March 2007, Volume 57, Issue 3


Images in Spine Surgery: Diffuse Idiopathic Skeletal Hyperostosis (DISH)

Salman Riaz  ( F.B. Kortbeek Orthopaedic Surgeon Medicine Hat Regional Hospital, Medicine Hat, Alberta, Canada. )

A 65 year old man presented to the emergency room with a history of fall and back pain. The same morning he was standing in his boat which was getting loaded on a trailer when the rope loading the boat broke. He fell backwards with an extended spine and felt severe pain in lower thoracic region and the left side of his chest. No respiratory or neurologic complaints were noted at that time. Emergency room examination did not reveal any neurologic injury either. Chest X-rays did not show any abnormality except rib fractures on left side. X-rays of cervical, thoracic and lumbar spine showed wide spread signs of osteophytes with DISH (Diffuse Idiopathic Skeletal Hyperostosis) like features. X-rays also showed that he had sustained an extension-distraction injury at the level of T8-T9 disc and the injury extended all the way to the posterior elements. This extension-distraction injury was highly unstable because of the involvement of all three columns.

This unstable spinal injury was stabilized with instrumentation from T7 to T10 and fusion was performed using local bone graft. He developed bilateral haemopneumothorax during the later part of surgery while being prone and at the end of surgery was turned supine and bilateral chest tubes were placed. He gradually recovered from surgery and is now restored to activities of daily living.

Figure 1. Sagittal (A) and coronal CT reconstruction (B) of the thoracic spine, showing the extension-distraction injury at T8-9 (arrow) which is extending all the way to the posterior column (arrow). Note the increased osteophytes on the right side of thoracic spine compared with the left side, a characteristic feature of DISH.

Figure 2. 3-D computed tomographic reconstruction of the thoracic spine, lateral projection, showing the three column injury.

Figure 3.: Postoperative X-rays showing stabilization with pedicle screws and rods two level above and below injury. Note the flowing osteophytes in the lower thoracic spine predominantly on the right side.


Diffuse idiopathic skeletal hyperostosis (DISH) or Forestier's disease is a disorder characterized by spinal stiffness, generalized osteophytosis and presence of flowing ossification in the thoracic spine region. Its cause remains unknown. No association with ankylosing spondylitis is documented. It is not an uncommon disorder and some studies document a prevalence rate of upto 25% in a population over 50 years of age.1 DISH usually presents in a middle aged or older patient with chronic back pain and spinal stiffness in the lower thoracic spine with or without extra spinal manifestations. In the cervical spine osteophytes can impinge on the esophagus leading to dysphagia. Symptoms may be referable to any spinal region due to myelopathy, stenosis or pain. Clinical findings are comparatively mild as compared to the dramatic radiographic features due to the stability incurred by the spinal ankylosis.2 Three radiographic criteria are described for the diagnosis of DISH which are, the presence of flowing osteophytes (Melting candle-wax appearance) over the anterolateral aspect of at least 4 contiguous vertebrae, relative preservation of the disc spaces, lack of ankylosis of the spinal facets and sacroiliac joints.3 Characteristically the flowing osteophytes are present over the right side and in the lower thoracic spine. The pulsations of the aorta are postulated to prevent the formation of osteophytes on the left side. Therefore patients with suspicion of DISH may require X-rays of the lower thoracic spine for diagnosis, even if no symptoms can be referred to the thoracic spine.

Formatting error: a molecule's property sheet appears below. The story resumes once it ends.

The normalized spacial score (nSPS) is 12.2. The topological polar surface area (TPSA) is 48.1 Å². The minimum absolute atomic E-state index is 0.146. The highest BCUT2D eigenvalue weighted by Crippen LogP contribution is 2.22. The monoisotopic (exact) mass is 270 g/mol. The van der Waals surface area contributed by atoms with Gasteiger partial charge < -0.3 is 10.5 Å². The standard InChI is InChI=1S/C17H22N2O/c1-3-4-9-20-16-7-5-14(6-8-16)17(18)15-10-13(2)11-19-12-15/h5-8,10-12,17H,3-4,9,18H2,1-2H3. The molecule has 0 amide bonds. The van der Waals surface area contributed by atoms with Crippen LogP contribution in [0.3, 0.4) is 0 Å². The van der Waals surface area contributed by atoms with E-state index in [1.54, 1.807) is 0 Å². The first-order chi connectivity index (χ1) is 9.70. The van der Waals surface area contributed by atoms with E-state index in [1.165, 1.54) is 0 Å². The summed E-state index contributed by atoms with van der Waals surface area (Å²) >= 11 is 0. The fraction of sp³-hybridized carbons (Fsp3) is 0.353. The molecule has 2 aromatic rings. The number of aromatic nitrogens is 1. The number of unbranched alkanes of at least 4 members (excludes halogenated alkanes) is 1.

Patients with DISH are at high risk of fracture through the disc space or vertebral body. Usually these fractures are extension-distraction injuries. These injuries are highly unstable since most of them are three column injuries and there is a large lever arm of the ankylosed proximal and distal segments. The diagnosis of these fractures is difficult due to the already abnormal anatomy. A very high index of suspicion should be maintained during spinal examination in trauma patients with DISH. Any clinical suspicion of injury should be thoroughly evaluated by relevant imaging including X-rays, CT scan or MRI. The instability in DISH is usually underestimated on X-rays since lack of ligament integrity and presence of long lever arms can lead to displacement and neurological injuries. For the same reasons cervical traction should be used with great caution in such injuries as it can lead to over distraction. Fractures in DISH should be managed by instrumentation and fusion over a sufficient length of the spine since proximal and distal segments are already fused leading to increased forces at the fracture site. In case an anterior decompression is required it should be supplemented with posterior fixation.


1. Boachie-Adjei O, Bullough PG: Incidence of ankylosing hyperostosis of the spine (Forestier's disease) at autopsy. Spine 1987; 12:739-43.

2. Belanger TA, Rowe DE. Diffuse idiopathic skeletal hyperostosis: musculoskeletal manifestations. J Am Acad Orthop Surg 2001; 9:258-67.

3. Resnick D, Niwayama G: Diffuse idiopathic skeletal hyperostosis (DISH): Ankylosing hyperostosis of Forestier and Rotes-Querol, in Resnick D (ed):Diagnosis of Bone and Joint Disorders, 3rd ed. Philadelphia: WB Saunders, 1995; pp 1463-95.

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